Japan to Consider 'All Options' if North Korea Tests Missile

Japan warned Sunday it would consider "all options," including severe sanctions, in responding to a possible missile test by North Korea.

Tensions have risen in the region over alleged actions by the North that analysts say would enable the communist nation to launch a missile capable of reaching Japan, and possibly even parts of the United States.

However, Pyongyang has given no hint whether it will fire a long-range missile as widely feared, Jane Coombs, New Zealand's ambassador to both Koreas, said Saturday after meeting with top North Korean officials.

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"They did not confirm that such a test was imminent ... nor did they deny that such a test was not imminent," Coombs said in Beijing after her four-day trip to Pyongyang, where she presented her credentials for her new post as ambassador to North Korea.

Japan's Foreign Minister Taro Aso said Sunday that Tokyo would consider sanctions, including halting oil and food shipments to the impoverished North, if it launches a long-range missile.

"All options are on the table," Aso said on public broadcaster NHK.

Intelligence reports say fuel tanks have been seen around a missile at the North's launch site on its northeastern coast, but officials say it's difficult to determine from satellite photos if the rocket is being fueled.

In Washington, the Pentagon's missile defense chief, Gen. Henry A. Obering III, said he has little doubt that U.S. interceptor rockets would hit and destroy a North Korean missile on a flight path toward U.S. territory if President George W. Bush gave the order to do so.

The North's moves have drawn widespread international concern. Even its main allies, China and Russia, have issued warnings.

South Korean Foreign Minister Ban Ki-moon, who hopes to visit Beijing in the next week days for talks on the missile concern, said China has an important role to play in resolving the crisis.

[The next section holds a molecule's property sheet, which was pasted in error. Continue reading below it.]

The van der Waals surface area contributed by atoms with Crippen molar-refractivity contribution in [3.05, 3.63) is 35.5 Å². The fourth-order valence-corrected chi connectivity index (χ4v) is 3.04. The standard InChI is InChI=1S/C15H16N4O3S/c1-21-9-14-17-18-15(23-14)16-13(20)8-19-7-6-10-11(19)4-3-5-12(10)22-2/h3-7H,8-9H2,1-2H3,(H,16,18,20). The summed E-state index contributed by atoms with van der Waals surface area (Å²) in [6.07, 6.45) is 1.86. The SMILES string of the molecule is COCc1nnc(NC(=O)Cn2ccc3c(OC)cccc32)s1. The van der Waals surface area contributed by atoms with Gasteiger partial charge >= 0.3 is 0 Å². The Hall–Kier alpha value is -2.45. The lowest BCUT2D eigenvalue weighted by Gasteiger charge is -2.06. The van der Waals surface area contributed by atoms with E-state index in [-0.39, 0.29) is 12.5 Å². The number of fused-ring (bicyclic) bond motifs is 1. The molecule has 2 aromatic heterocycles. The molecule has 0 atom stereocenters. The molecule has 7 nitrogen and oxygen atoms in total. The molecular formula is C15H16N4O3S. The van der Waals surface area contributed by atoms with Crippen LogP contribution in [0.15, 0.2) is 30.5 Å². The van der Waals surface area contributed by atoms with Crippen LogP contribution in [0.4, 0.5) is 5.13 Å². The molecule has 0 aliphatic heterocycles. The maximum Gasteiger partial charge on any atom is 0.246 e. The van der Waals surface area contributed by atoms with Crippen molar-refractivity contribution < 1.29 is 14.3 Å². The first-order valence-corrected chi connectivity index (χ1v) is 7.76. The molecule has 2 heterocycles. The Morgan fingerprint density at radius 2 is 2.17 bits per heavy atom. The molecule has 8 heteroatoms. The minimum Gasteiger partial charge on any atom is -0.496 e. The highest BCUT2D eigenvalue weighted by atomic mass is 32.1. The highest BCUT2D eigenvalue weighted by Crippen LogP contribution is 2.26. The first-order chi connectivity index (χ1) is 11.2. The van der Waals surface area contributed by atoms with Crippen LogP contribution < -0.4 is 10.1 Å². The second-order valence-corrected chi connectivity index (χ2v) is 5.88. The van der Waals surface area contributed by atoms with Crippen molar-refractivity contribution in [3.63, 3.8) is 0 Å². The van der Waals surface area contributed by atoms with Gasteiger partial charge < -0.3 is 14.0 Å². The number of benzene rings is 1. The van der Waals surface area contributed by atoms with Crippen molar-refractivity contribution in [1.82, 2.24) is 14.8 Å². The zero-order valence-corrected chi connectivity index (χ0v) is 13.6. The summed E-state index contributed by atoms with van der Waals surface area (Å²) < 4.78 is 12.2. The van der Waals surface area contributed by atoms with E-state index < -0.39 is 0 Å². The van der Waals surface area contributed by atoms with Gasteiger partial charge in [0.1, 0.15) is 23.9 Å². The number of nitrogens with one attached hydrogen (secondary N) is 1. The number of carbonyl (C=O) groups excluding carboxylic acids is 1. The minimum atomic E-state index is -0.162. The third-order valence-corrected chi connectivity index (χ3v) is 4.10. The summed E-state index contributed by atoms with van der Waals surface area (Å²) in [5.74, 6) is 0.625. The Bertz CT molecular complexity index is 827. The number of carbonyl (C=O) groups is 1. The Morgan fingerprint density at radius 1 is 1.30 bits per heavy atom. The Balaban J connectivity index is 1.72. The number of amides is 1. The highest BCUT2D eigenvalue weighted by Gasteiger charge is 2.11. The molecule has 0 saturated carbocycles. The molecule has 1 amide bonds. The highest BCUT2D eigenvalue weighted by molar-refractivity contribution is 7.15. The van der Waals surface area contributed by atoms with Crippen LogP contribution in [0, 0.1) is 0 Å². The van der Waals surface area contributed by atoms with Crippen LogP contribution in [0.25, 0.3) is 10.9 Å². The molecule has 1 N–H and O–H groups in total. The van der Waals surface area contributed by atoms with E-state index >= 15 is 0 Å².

"I will ask China to actively persuade North Korea ... just like it has played a constructive role in six-party talks" on the North's nuclear program, Ban said Saturday after returning from a trip to Europe, according to the South's Yonhap news agency.

China, a key provider of aid to the impoverished North, is believed to be the only country that has considerable leverage over Pyongyang.

In New York, U.S. Ambassador to the United Nations John Bolton said the U.S. approached the North Koreans last weekend "and told them that we thought the idea of a launch was a very bad idea."

North Korea has said it is willing to talk to the United States about its missile concerns, repeating its long-held desire for direct meetings with the Americans. Washington, however, has refused, and insists it will only meet the North amid six-nation talks aimed at ridding Pyongyang of its nuclear weapons program.

The nuclear disarmament talks — which also include China, Japan, Russia and South Korea — have been deadlocked since November.

The North shocked the world in 1998 by firing a missile that flew over northern Japan and into the Pacific. It has been under a self-imposed moratorium on long-range missile tests since 1999, but has since test-fired many short-range missiles.